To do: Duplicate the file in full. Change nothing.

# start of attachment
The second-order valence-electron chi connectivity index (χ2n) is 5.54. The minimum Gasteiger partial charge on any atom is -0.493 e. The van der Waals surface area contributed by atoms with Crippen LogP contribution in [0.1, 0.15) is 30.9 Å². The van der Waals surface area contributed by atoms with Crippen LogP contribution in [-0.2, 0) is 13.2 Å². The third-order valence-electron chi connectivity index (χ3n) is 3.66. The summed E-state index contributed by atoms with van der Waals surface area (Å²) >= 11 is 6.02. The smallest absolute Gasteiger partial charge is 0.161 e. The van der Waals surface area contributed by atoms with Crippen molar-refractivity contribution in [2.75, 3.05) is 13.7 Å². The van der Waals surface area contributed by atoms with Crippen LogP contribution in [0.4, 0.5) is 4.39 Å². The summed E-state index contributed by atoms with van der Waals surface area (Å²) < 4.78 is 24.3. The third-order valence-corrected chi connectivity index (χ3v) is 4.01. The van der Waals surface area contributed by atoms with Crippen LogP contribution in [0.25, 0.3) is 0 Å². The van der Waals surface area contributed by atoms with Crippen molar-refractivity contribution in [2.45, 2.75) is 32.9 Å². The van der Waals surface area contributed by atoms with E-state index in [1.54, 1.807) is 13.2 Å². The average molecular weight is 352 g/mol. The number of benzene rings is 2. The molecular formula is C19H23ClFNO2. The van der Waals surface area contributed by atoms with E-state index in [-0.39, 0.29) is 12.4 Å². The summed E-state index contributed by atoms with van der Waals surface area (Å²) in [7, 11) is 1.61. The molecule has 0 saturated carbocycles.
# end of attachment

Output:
The second-order valence-electron chi connectivity index (χ2n) is 5.54. The minimum Gasteiger partial charge on any atom is -0.493 e. The van der Waals surface area contributed by atoms with Crippen LogP contribution in [0.1, 0.15) is 30.9 Å². The van der Waals surface area contributed by atoms with Crippen LogP contribution in [-0.2, 0) is 13.2 Å². The third-order valence-electron chi connectivity index (χ3n) is 3.66. The summed E-state index contributed by atoms with van der Waals surface area (Å²) >= 11 is 6.02. The smallest absolute Gasteiger partial charge is 0.161 e. The van der Waals surface area contributed by atoms with Crippen molar-refractivity contribution in [2.75, 3.05) is 13.7 Å². The van der Waals surface area contributed by atoms with Crippen LogP contribution in [0.4, 0.5) is 4.39 Å². The summed E-state index contributed by atoms with van der Waals surface area (Å²) < 4.78 is 24.3. The third-order valence-corrected chi connectivity index (χ3v) is 4.01. The van der Waals surface area contributed by atoms with Crippen LogP contribution in [0.25, 0.3) is 0 Å². The van der Waals surface area contributed by atoms with Crippen molar-refractivity contribution in [2.45, 2.75) is 32.9 Å². The van der Waals surface area contributed by atoms with E-state index in [1.54, 1.807) is 13.2 Å². The average molecular weight is 352 g/mol. The number of benzene rings is 2. The molecular formula is C19H23ClFNO2. The van der Waals surface area contributed by atoms with E-state index in [-0.39, 0.29) is 12.4 Å². The summed E-state index contributed by atoms with van der Waals surface area (Å²) in [7, 11) is 1.61. The molecule has 0 saturated carbocycles.